This is a report on a workshop funded by the United States Agency for International Development (USAID) through the Evidence Project, in collaboration with the TRAction Project. This interactive half-day session provided participants with practical examples of how implementation science (IS) can inform programming and policies related to family planning and reproductive health. Presentations, case studies, and group discussions sought to address the following questions: 1) What are the benefits and challenges or limitations of an IS approach to family planning/reproductive health programming? 2) What is the relationship between evidence and advocacy? 3) How can evidence be best utilized to inform the scale-up of programming and best practices? and 4) How can we engage stakeholders and build institutional capacity to leverage IS approaches?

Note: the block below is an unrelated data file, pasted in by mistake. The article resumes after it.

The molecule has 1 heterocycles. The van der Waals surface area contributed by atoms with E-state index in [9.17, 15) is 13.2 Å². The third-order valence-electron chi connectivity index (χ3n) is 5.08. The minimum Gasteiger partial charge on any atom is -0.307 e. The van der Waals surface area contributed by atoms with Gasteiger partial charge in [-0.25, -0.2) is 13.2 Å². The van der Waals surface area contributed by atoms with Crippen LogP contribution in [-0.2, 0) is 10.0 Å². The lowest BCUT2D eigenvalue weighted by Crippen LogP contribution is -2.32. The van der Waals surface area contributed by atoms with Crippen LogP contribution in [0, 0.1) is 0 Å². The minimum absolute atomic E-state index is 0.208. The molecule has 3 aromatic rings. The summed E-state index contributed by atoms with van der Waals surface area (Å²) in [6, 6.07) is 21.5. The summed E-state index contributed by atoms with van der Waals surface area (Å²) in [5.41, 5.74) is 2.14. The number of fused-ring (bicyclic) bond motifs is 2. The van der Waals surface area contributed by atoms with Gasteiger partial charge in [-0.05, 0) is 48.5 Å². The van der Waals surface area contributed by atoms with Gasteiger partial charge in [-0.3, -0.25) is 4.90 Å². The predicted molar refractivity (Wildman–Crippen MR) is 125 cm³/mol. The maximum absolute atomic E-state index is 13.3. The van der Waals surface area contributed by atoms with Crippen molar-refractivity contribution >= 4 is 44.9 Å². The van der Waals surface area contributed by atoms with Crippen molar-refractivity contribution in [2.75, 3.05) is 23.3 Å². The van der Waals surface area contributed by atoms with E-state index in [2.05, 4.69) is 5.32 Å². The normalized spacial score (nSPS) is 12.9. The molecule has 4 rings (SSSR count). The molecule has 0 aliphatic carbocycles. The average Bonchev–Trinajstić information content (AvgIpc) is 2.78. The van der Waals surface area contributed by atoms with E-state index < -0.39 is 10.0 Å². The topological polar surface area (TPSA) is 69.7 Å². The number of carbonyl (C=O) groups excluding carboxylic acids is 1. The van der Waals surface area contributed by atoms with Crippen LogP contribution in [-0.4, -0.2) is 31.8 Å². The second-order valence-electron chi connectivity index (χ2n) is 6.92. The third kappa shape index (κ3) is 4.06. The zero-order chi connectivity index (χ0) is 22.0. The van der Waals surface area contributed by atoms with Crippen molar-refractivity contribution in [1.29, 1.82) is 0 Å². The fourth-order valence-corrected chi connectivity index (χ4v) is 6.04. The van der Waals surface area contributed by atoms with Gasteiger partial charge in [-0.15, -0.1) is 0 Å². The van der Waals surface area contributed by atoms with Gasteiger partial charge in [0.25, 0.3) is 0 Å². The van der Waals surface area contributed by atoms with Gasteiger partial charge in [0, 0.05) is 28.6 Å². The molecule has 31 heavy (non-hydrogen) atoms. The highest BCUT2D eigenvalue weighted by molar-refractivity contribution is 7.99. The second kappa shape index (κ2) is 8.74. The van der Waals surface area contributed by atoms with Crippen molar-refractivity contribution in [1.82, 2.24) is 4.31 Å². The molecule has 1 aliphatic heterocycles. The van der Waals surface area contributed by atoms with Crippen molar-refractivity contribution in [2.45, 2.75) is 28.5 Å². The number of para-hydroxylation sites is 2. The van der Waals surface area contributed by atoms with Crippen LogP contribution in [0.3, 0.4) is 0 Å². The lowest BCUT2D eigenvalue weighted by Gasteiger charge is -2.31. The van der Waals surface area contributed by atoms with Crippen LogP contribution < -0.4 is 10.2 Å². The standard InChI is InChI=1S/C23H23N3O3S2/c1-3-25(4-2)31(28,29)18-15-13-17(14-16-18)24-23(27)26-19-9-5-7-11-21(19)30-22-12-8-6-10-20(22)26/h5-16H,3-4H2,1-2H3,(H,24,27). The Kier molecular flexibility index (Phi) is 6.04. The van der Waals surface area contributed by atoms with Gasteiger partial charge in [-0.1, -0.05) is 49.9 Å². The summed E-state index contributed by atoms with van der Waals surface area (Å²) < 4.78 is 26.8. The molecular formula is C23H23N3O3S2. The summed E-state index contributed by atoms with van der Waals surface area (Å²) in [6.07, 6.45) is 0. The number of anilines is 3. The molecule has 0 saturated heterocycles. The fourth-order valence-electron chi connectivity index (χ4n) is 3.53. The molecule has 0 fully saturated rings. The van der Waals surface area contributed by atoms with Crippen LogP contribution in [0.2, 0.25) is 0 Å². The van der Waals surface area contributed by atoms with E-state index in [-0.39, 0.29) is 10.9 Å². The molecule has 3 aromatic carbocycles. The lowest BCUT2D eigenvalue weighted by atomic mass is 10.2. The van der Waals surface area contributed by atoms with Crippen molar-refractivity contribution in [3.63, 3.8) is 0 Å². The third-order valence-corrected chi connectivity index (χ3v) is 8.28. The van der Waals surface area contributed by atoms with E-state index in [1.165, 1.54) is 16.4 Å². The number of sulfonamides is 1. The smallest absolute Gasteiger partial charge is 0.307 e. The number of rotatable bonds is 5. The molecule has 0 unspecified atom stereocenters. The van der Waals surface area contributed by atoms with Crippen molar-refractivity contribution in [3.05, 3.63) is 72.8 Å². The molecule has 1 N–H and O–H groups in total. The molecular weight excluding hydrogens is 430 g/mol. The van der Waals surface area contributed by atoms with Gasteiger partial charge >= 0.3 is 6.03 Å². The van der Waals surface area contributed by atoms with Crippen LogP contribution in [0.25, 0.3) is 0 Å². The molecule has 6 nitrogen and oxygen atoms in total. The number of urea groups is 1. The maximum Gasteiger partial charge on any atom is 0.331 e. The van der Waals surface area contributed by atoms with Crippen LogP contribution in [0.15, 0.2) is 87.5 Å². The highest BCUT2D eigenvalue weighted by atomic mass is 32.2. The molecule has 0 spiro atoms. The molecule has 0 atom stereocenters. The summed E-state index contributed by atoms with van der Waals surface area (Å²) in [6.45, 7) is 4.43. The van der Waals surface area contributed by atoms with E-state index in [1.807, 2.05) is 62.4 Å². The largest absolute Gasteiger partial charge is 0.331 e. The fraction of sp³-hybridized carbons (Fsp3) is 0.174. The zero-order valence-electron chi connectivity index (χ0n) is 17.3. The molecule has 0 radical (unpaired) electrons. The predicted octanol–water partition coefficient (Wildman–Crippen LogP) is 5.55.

Reichenbach, Laura, Carolyn Rodehau, Emily Peca, and John Stanback. 2016. "Implementation science approaches to family planning and reproductive health: Experiential learning and sharing for implementers, policy-makers, researchers, and advocates," Meeting report. Washington, DC: Population Council, The Evidence Project.
The Evidence Project